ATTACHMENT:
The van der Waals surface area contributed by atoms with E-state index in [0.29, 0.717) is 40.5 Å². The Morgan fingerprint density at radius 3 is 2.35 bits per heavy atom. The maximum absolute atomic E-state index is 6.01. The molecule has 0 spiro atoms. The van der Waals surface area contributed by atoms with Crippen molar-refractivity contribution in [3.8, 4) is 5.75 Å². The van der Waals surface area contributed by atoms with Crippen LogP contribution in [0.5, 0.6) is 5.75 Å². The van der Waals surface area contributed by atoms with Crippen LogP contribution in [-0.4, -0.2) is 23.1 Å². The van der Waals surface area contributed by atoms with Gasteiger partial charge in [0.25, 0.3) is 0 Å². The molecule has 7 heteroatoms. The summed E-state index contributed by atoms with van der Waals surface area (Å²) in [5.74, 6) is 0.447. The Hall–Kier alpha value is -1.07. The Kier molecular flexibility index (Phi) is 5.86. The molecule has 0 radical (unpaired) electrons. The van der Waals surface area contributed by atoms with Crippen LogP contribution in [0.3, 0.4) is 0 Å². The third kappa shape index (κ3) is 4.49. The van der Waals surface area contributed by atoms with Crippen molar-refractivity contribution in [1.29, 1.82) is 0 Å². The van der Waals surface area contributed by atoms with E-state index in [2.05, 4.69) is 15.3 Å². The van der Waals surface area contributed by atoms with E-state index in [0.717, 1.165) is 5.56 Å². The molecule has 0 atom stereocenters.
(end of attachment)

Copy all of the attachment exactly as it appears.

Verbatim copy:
The van der Waals surface area contributed by atoms with E-state index in [0.29, 0.717) is 40.5 Å². The Morgan fingerprint density at radius 3 is 2.35 bits per heavy atom. The maximum absolute atomic E-state index is 6.01. The molecule has 0 spiro atoms. The van der Waals surface area contributed by atoms with Crippen molar-refractivity contribution in [3.8, 4) is 5.75 Å². The van der Waals surface area contributed by atoms with Crippen LogP contribution in [0.5, 0.6) is 5.75 Å². The van der Waals surface area contributed by atoms with Crippen LogP contribution in [-0.4, -0.2) is 23.1 Å². The van der Waals surface area contributed by atoms with Gasteiger partial charge in [0.25, 0.3) is 0 Å². The molecule has 7 heteroatoms. The summed E-state index contributed by atoms with van der Waals surface area (Å²) in [5.74, 6) is 0.447. The Hall–Kier alpha value is -1.07. The Kier molecular flexibility index (Phi) is 5.86. The molecule has 0 radical (unpaired) electrons. The van der Waals surface area contributed by atoms with Crippen LogP contribution in [0.3, 0.4) is 0 Å². The third kappa shape index (κ3) is 4.49. The van der Waals surface area contributed by atoms with Crippen molar-refractivity contribution in [1.29, 1.82) is 0 Å². The van der Waals surface area contributed by atoms with E-state index in [2.05, 4.69) is 15.3 Å². The van der Waals surface area contributed by atoms with E-state index in [0.717, 1.165) is 5.56 Å². The molecule has 0 atom stereocenters.